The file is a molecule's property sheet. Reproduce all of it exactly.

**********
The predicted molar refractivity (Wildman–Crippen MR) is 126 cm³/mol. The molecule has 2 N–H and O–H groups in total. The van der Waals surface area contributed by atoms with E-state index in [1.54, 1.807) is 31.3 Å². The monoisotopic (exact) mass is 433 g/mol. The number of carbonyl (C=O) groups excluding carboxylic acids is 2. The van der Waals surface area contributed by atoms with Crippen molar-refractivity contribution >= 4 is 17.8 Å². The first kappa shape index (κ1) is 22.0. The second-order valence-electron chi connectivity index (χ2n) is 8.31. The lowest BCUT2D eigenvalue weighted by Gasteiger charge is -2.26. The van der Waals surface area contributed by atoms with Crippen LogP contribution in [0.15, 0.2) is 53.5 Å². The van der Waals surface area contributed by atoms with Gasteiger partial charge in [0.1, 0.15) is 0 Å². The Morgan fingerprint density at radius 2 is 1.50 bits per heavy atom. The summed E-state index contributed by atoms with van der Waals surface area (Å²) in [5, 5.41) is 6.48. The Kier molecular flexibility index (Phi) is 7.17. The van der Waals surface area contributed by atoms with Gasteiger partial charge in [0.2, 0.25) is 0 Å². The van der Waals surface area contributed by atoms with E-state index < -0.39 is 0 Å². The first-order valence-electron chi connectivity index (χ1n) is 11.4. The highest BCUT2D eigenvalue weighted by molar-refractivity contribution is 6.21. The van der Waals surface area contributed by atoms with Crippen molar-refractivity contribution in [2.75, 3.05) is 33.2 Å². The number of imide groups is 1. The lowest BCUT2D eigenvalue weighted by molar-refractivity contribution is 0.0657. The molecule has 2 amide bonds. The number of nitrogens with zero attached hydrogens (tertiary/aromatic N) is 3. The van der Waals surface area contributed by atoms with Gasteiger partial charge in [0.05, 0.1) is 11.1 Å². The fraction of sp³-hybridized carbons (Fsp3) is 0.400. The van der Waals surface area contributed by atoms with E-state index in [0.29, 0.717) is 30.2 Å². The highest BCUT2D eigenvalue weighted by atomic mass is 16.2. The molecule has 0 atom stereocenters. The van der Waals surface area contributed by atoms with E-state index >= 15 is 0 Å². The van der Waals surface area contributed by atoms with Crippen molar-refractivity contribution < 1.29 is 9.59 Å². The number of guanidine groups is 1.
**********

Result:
The predicted molar refractivity (Wildman–Crippen MR) is 126 cm³/mol. The molecule has 2 N–H and O–H groups in total. The van der Waals surface area contributed by atoms with E-state index in [1.54, 1.807) is 31.3 Å². The monoisotopic (exact) mass is 433 g/mol. The number of carbonyl (C=O) groups excluding carboxylic acids is 2. The van der Waals surface area contributed by atoms with Crippen molar-refractivity contribution >= 4 is 17.8 Å². The first kappa shape index (κ1) is 22.0. The second-order valence-electron chi connectivity index (χ2n) is 8.31. The lowest BCUT2D eigenvalue weighted by Gasteiger charge is -2.26. The van der Waals surface area contributed by atoms with Crippen LogP contribution in [0.15, 0.2) is 53.5 Å². The van der Waals surface area contributed by atoms with Gasteiger partial charge in [0.1, 0.15) is 0 Å². The Morgan fingerprint density at radius 2 is 1.50 bits per heavy atom. The summed E-state index contributed by atoms with van der Waals surface area (Å²) in [5, 5.41) is 6.48. The Kier molecular flexibility index (Phi) is 7.17. The van der Waals surface area contributed by atoms with Gasteiger partial charge in [0.2, 0.25) is 0 Å². The van der Waals surface area contributed by atoms with E-state index < -0.39 is 0 Å². The first-order valence-electron chi connectivity index (χ1n) is 11.4. The highest BCUT2D eigenvalue weighted by molar-refractivity contribution is 6.21. The van der Waals surface area contributed by atoms with Crippen molar-refractivity contribution in [2.75, 3.05) is 33.2 Å². The number of imide groups is 1. The lowest BCUT2D eigenvalue weighted by molar-refractivity contribution is 0.0657. The molecule has 2 amide bonds. The number of nitrogens with zero attached hydrogens (tertiary/aromatic N) is 3. The van der Waals surface area contributed by atoms with Gasteiger partial charge in [0.05, 0.1) is 11.1 Å². The fraction of sp³-hybridized carbons (Fsp3) is 0.400. The van der Waals surface area contributed by atoms with E-state index in [0.29, 0.717) is 30.2 Å². The highest BCUT2D eigenvalue weighted by atomic mass is 16.2. The molecule has 0 atom stereocenters. The van der Waals surface area contributed by atoms with E-state index >= 15 is 0 Å². The van der Waals surface area contributed by atoms with Crippen molar-refractivity contribution < 1.29 is 9.59 Å². The number of guanidine groups is 1.